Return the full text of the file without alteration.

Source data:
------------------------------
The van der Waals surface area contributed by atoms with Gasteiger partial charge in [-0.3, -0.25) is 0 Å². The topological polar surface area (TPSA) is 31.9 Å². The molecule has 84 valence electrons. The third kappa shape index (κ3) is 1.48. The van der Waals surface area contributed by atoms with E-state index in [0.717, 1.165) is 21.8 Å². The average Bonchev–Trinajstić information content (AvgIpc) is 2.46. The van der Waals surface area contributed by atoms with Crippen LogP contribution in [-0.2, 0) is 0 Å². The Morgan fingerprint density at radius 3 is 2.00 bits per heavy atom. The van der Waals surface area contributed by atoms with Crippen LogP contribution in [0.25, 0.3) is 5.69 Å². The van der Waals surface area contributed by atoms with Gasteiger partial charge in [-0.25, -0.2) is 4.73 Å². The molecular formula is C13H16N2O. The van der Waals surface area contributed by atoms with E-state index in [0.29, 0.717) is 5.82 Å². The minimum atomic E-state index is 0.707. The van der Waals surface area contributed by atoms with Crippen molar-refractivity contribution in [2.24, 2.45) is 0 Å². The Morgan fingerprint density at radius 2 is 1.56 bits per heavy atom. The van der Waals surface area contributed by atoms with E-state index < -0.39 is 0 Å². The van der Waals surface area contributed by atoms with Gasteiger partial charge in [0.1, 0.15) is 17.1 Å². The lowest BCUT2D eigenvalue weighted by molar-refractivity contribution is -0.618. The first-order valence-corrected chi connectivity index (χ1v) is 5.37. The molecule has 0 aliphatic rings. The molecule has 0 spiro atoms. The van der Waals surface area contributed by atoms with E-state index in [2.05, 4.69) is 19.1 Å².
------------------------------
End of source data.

The van der Waals surface area contributed by atoms with Gasteiger partial charge in [-0.3, -0.25) is 0 Å². The topological polar surface area (TPSA) is 31.9 Å². The molecule has 84 valence electrons. The third kappa shape index (κ3) is 1.48. The van der Waals surface area contributed by atoms with E-state index in [0.717, 1.165) is 21.8 Å². The average Bonchev–Trinajstić information content (AvgIpc) is 2.46. The van der Waals surface area contributed by atoms with Crippen LogP contribution in [-0.2, 0) is 0 Å². The Morgan fingerprint density at radius 3 is 2.00 bits per heavy atom. The van der Waals surface area contributed by atoms with Crippen LogP contribution in [0.25, 0.3) is 5.69 Å². The van der Waals surface area contributed by atoms with Gasteiger partial charge in [-0.25, -0.2) is 4.73 Å². The molecular formula is C13H16N2O. The van der Waals surface area contributed by atoms with E-state index in [0.29, 0.717) is 5.82 Å². The minimum atomic E-state index is 0.707. The van der Waals surface area contributed by atoms with Crippen molar-refractivity contribution in [2.24, 2.45) is 0 Å². The Morgan fingerprint density at radius 2 is 1.56 bits per heavy atom. The van der Waals surface area contributed by atoms with E-state index < -0.39 is 0 Å². The van der Waals surface area contributed by atoms with Gasteiger partial charge in [0.1, 0.15) is 17.1 Å². The lowest BCUT2D eigenvalue weighted by molar-refractivity contribution is -0.618. The first-order valence-corrected chi connectivity index (χ1v) is 5.37. The molecule has 0 aliphatic rings. The molecule has 0 spiro atoms. The van der Waals surface area contributed by atoms with E-state index in [2.05, 4.69) is 19.1 Å².